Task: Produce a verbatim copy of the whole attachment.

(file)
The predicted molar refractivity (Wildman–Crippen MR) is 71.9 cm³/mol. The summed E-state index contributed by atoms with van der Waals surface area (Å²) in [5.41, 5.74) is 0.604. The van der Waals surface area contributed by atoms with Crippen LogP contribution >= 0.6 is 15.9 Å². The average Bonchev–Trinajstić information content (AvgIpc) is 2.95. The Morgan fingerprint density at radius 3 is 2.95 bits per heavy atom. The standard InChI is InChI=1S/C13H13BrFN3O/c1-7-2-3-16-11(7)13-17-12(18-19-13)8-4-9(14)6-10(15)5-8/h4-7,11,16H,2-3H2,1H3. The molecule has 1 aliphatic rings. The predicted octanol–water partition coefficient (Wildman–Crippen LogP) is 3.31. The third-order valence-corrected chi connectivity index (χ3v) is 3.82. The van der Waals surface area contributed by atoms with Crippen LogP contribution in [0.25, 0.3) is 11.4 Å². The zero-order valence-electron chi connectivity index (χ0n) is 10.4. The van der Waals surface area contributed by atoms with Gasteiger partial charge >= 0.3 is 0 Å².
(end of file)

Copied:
The predicted molar refractivity (Wildman–Crippen MR) is 71.9 cm³/mol. The summed E-state index contributed by atoms with van der Waals surface area (Å²) in [5.41, 5.74) is 0.604. The van der Waals surface area contributed by atoms with Crippen LogP contribution >= 0.6 is 15.9 Å². The average Bonchev–Trinajstić information content (AvgIpc) is 2.95. The Morgan fingerprint density at radius 3 is 2.95 bits per heavy atom. The standard InChI is InChI=1S/C13H13BrFN3O/c1-7-2-3-16-11(7)13-17-12(18-19-13)8-4-9(14)6-10(15)5-8/h4-7,11,16H,2-3H2,1H3. The molecule has 1 aliphatic rings. The predicted octanol–water partition coefficient (Wildman–Crippen LogP) is 3.31. The third-order valence-corrected chi connectivity index (χ3v) is 3.82. The van der Waals surface area contributed by atoms with Crippen LogP contribution in [0.25, 0.3) is 11.4 Å². The zero-order valence-electron chi connectivity index (χ0n) is 10.4. The van der Waals surface area contributed by atoms with Gasteiger partial charge >= 0.3 is 0 Å².